This cause comes before the Court on the Report and Recommendation filed by Magistrate Judge Douglas Frazier, on August 9, 2011 (Doc. 63). In the Report and Recommendation, Judge Frazier recommends that the Court grant in part and deny in part Plaintiffs' Juan Pablo Villaneuva-Gonzalez , et al. ("Plaintiffs") Motion for Attorney Fees and Costs (Doc. 58), filed on March 8, 2011. On August 22, 2011 Plaintiffs objected to the Report and Recommendation (Doc. 64).
This action was brought by Mexican nationals who performed agricultural work for Defendant Grainger Farms, Inc. ("Defendant") through the H-2A guest worker visa program between 2007-2009. See Doc. 36, p. 3. Plaintiffs sought relief under the Fair Labor Standards Act, 29 U.S.C. §§ 201, et seq. and Article 10, § 24 of the Florida Constitution. Id. at 3-4. On January 21, 2011, the parties filed a Joint Motion for Approval of Settlement Agreement (Doc. 52). This settlement was subsequently approved by the Court (Doc. 54), however, counsel for Plaintiffs reserved the right to seek to recover reasonable attorneys' fees and costs. See Doc. 53, p. 2. On March 8, 2011, Plaintiffs filed a Motion for Attorney Fees and Costs, requesting attorneys' fees in the amount of $172,005.50 and costs in the amount of $30,567.56. See Docs. 58, 59. In the Report and Recommendation, Magistrate Judge Frazier recommends the Court award attorneys' fees in the amount of $68,987.50 and costs in the amount of $10,978.46 to Plaintiffs. See Doc. 63, p. 29. Plaintiffs object to the Magistrate's finding that the Plaintiffs' mediator fee was not recoverable. See Doc. 64.
A Magistrate Judge has the authority to make reports and recommendations to the District Court on post-judgment matters, such as fee and costs petitions. See 28 U.S.C. § 636(b)(1). If a party files a timely objection to the report and recommendation, the District Judge may accept, reject, or modify in whole or in part, the report and recommendation of the Magistrate Judge. The District Judge may also receive further evidence or recommit the matter to the Magistrate Judge with further instructions. Id. The District Judge makes a de novo determination regarding those portions of the report and recommendation to which objection is made. 28 U.S.C. § 636 (b)(1)(C).
Plaintiffs asserts that the Magistrate erred by not following "existing law in the Middle District which dictates FLSA Plaintiffs are entitled to receive reimbursement of their reasonable out-of-pocket expenses as part of their attorneys' fee award. See Doc. 64, p. 3. To that end, Plaintiffs point to Gideon Wales et al. v. Jack M. Berry, et al., 192 F.Supp.2d 1313 (M.D.Fla. 2001).In Wales, plaintiff's counsel was reimbursed for travel, meals, lodging, photocopying, long-distance telephone calls, postage, courier service, mediation, exhibits, document scanning, and visual equipment. Id. In doing so, the Court held, "[t]hese types of litigation expenses are recoverable under the FLSA as part of an attorney's fee award". Id. at 1329.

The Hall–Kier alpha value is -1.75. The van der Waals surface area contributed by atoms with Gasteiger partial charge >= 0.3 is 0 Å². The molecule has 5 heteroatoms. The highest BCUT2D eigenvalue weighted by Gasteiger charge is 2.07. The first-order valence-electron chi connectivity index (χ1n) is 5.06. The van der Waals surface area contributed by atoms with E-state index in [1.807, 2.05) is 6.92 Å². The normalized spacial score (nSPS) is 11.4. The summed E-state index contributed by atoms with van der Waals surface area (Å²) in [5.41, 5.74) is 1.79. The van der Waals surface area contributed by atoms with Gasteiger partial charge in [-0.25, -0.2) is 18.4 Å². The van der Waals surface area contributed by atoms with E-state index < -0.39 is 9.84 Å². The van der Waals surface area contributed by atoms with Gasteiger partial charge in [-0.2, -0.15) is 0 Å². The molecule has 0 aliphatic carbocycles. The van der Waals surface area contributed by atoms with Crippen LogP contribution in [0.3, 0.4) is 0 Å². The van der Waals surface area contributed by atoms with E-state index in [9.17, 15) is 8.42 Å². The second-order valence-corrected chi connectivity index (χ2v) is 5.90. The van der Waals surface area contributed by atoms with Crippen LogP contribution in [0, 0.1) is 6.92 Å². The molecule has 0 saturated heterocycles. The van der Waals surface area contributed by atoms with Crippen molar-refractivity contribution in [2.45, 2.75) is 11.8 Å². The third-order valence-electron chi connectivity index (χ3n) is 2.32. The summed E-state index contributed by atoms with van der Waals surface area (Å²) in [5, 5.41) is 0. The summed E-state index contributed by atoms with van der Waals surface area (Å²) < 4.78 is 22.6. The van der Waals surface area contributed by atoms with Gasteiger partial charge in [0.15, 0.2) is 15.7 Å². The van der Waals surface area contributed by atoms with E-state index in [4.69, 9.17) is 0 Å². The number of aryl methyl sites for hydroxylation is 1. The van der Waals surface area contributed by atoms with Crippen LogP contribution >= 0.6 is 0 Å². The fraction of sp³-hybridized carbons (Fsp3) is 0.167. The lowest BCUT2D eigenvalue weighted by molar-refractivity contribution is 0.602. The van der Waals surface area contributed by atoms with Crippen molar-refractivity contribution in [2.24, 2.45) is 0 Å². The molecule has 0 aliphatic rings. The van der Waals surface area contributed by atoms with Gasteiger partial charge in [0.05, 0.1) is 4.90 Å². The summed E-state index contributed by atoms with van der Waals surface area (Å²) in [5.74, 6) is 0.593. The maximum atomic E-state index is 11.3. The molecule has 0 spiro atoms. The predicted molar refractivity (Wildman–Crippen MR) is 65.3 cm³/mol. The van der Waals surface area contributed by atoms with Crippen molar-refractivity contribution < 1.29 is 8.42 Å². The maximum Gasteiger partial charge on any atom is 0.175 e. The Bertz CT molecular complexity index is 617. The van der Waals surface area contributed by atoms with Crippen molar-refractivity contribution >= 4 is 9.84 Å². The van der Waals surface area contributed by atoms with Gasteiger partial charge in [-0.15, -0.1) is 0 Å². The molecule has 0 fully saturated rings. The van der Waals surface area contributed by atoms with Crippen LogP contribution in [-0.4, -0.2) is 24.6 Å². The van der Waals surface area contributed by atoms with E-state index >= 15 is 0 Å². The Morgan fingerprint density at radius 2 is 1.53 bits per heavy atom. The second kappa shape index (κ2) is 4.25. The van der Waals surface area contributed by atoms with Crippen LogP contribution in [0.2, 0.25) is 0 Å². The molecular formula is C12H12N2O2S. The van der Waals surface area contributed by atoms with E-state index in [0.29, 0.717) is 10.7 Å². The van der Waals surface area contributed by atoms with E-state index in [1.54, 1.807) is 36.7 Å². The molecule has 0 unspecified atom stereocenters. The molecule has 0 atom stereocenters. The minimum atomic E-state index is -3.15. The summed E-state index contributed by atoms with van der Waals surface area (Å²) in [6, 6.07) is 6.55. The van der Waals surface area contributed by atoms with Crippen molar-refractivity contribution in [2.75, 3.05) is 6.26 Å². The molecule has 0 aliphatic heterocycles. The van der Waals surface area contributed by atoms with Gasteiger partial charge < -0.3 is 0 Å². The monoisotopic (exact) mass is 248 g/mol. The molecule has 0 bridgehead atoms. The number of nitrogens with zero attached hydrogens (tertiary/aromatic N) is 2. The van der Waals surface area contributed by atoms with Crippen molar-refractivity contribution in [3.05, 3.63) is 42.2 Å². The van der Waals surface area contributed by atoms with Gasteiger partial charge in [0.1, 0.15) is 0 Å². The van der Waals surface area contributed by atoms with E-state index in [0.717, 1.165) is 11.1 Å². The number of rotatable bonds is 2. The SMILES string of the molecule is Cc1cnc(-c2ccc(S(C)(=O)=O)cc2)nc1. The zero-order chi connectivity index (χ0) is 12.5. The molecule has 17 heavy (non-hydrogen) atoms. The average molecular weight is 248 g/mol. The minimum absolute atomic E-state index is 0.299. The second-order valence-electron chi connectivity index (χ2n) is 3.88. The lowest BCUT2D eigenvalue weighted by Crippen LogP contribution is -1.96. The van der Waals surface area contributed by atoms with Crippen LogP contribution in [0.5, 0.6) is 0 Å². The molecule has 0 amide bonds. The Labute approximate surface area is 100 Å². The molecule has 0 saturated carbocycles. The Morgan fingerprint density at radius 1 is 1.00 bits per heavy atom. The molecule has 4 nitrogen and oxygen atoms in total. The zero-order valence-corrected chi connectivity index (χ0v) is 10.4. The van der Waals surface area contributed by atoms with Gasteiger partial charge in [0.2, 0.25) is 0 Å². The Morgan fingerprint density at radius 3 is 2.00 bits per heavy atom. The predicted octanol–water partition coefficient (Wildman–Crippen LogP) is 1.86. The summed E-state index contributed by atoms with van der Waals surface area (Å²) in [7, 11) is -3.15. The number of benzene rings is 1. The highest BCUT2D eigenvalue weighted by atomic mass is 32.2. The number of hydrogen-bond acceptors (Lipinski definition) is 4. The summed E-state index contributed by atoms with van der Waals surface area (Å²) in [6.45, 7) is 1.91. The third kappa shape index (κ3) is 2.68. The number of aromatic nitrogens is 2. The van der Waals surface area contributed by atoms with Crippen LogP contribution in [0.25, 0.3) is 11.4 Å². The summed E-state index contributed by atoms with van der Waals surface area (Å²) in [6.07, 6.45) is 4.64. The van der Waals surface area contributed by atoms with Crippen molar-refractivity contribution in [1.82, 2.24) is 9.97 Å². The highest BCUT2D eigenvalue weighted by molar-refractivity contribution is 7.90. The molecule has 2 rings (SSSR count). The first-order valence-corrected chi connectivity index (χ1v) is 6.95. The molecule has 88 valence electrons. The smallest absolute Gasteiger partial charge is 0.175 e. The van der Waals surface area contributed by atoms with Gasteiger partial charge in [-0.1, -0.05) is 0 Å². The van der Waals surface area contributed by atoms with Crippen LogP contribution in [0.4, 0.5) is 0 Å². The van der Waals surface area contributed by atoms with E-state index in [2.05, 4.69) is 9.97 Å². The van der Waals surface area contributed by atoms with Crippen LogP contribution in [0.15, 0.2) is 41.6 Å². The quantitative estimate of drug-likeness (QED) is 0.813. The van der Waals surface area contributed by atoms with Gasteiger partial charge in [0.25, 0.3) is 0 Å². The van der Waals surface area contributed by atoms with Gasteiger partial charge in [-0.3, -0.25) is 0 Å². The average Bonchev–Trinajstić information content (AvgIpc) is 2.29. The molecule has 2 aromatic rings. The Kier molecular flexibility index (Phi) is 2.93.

In finding that Plaintiffs are not entitled to mediation expenses, the Magistrate cites Williams v. R.W. Cannon, Inc., 657 F.Supp.2d 1302, 1317 (S.D.Fla. 2009). In Williams, the Court noted the apparent split of authority in the 11th Circuit regarding the manner in which expenses such as a mediator's fee is treated in the context of an FLSA case. Id. at 1317. The Williams Court noted that some courts, including the court in Wales, consider fees related to mediation "litigation expenses" and not "costs," thus rendering them recoverable as part of the attorneys' fees award, while others consider them unrecoverable "costs," as they are not specifically enumerated under 28 U.S.C. § 1920. Id. at 1317-18. Despite this, the Williams Court found that expenses such as mediation fees were unrecoverable based on the policy rationale behind the cost-shifting provisions of the FLSA, coupled with the Court's limited authority to award litigations costs that fall outside of the scope of § 1920. Id.
Plaintiffs further argue that the Magistrate's reliance on Gary Brown & Associates, Inc. v. Ashdon, Inc., 268 Fed.Appx. 837 (11th Cir. 2008),is improper because that case "has nothing to do with the FLSA's attorneys-fees provision, or any other fee shifting statute." See Doc. 64, p. 4. However, Brown is not the only case supporting the proposition that a prevailing party is not entitled to mediation expenses in the FLSA context. See e.g., Bartle v. RX Options, Inc. 2009 WL 1035251 at *3 (S.D.Fla. Apr. 16, 2009) (FLSA action where the court found various costs, such as those associated with mediation, were not permitted under 28 U.S.C. § 1920).
Therefore, after careful consideration of the Report and Recommendation of the Magistrate Judge, in conjunction with an independent examination of the court file, the Court is of the opinion that the Magistrate Judge's Report and Recommendation should be adopted, confirmed, and approved in all respects.
Accordingly, it is hereby ORDERED and ADJUDGED:
1. The Report and Recommendation of the Magistrate Judge (Doc. 63) is adopted, confirmed, and approved in all respects and is made a part of this order for all purposes, including appellate review.
2. Plaintiffs', Juan Pablo Villaneuva-Gonzalez, et al., Motion for Attorney Fees and Costs (Doc. 58) is GRANTED in part and DENIED in part. The Court awards attorneys' fees in the amount of $68,987.50 and costs in the amount of ...